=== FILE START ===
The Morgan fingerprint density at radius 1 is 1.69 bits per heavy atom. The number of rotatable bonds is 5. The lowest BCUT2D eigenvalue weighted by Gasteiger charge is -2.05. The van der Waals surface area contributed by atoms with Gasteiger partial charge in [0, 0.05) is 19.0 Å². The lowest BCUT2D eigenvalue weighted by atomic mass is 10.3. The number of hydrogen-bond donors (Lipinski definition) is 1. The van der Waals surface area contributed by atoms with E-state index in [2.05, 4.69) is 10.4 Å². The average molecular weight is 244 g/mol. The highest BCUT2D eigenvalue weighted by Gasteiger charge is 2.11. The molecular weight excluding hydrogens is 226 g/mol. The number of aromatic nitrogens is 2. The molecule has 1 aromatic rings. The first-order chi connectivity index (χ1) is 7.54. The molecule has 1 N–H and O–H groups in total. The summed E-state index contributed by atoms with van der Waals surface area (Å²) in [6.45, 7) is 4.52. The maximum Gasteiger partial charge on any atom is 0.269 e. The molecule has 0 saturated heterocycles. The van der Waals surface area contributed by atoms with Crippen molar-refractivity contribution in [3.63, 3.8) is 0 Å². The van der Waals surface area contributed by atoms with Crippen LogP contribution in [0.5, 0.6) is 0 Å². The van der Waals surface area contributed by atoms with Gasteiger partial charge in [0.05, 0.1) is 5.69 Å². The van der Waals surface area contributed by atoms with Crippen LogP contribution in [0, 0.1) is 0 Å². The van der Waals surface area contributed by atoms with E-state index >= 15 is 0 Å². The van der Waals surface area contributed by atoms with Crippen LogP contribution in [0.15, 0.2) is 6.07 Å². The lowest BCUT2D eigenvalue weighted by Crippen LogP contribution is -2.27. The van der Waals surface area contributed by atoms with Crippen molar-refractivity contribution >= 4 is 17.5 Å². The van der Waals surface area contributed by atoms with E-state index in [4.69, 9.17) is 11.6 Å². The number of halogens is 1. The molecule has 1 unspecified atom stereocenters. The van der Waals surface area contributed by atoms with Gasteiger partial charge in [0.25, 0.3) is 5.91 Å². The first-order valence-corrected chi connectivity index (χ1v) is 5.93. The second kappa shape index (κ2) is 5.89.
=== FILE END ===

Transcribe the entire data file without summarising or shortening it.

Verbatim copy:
The Morgan fingerprint density at radius 1 is 1.69 bits per heavy atom. The number of rotatable bonds is 5. The lowest BCUT2D eigenvalue weighted by Gasteiger charge is -2.05. The van der Waals surface area contributed by atoms with Gasteiger partial charge in [0, 0.05) is 19.0 Å². The lowest BCUT2D eigenvalue weighted by atomic mass is 10.3. The number of hydrogen-bond donors (Lipinski definition) is 1. The van der Waals surface area contributed by atoms with E-state index in [2.05, 4.69) is 10.4 Å². The average molecular weight is 244 g/mol. The highest BCUT2D eigenvalue weighted by Gasteiger charge is 2.11. The molecular weight excluding hydrogens is 226 g/mol. The number of aromatic nitrogens is 2. The molecule has 1 aromatic rings. The first-order chi connectivity index (χ1) is 7.54. The molecule has 1 N–H and O–H groups in total. The summed E-state index contributed by atoms with van der Waals surface area (Å²) in [6.45, 7) is 4.52. The maximum Gasteiger partial charge on any atom is 0.269 e. The molecule has 0 saturated heterocycles. The van der Waals surface area contributed by atoms with Crippen molar-refractivity contribution in [3.63, 3.8) is 0 Å². The van der Waals surface area contributed by atoms with Crippen LogP contribution in [0.5, 0.6) is 0 Å². The van der Waals surface area contributed by atoms with Gasteiger partial charge in [0.05, 0.1) is 5.69 Å². The van der Waals surface area contributed by atoms with Crippen LogP contribution in [0, 0.1) is 0 Å². The van der Waals surface area contributed by atoms with E-state index >= 15 is 0 Å². The van der Waals surface area contributed by atoms with Crippen LogP contribution in [0.15, 0.2) is 6.07 Å². The lowest BCUT2D eigenvalue weighted by Crippen LogP contribution is -2.27. The van der Waals surface area contributed by atoms with Crippen molar-refractivity contribution >= 4 is 17.5 Å². The van der Waals surface area contributed by atoms with E-state index in [4.69, 9.17) is 11.6 Å². The number of halogens is 1. The molecule has 1 unspecified atom stereocenters. The van der Waals surface area contributed by atoms with Gasteiger partial charge in [0.25, 0.3) is 5.91 Å². The first-order valence-corrected chi connectivity index (χ1v) is 5.93. The second kappa shape index (κ2) is 5.89.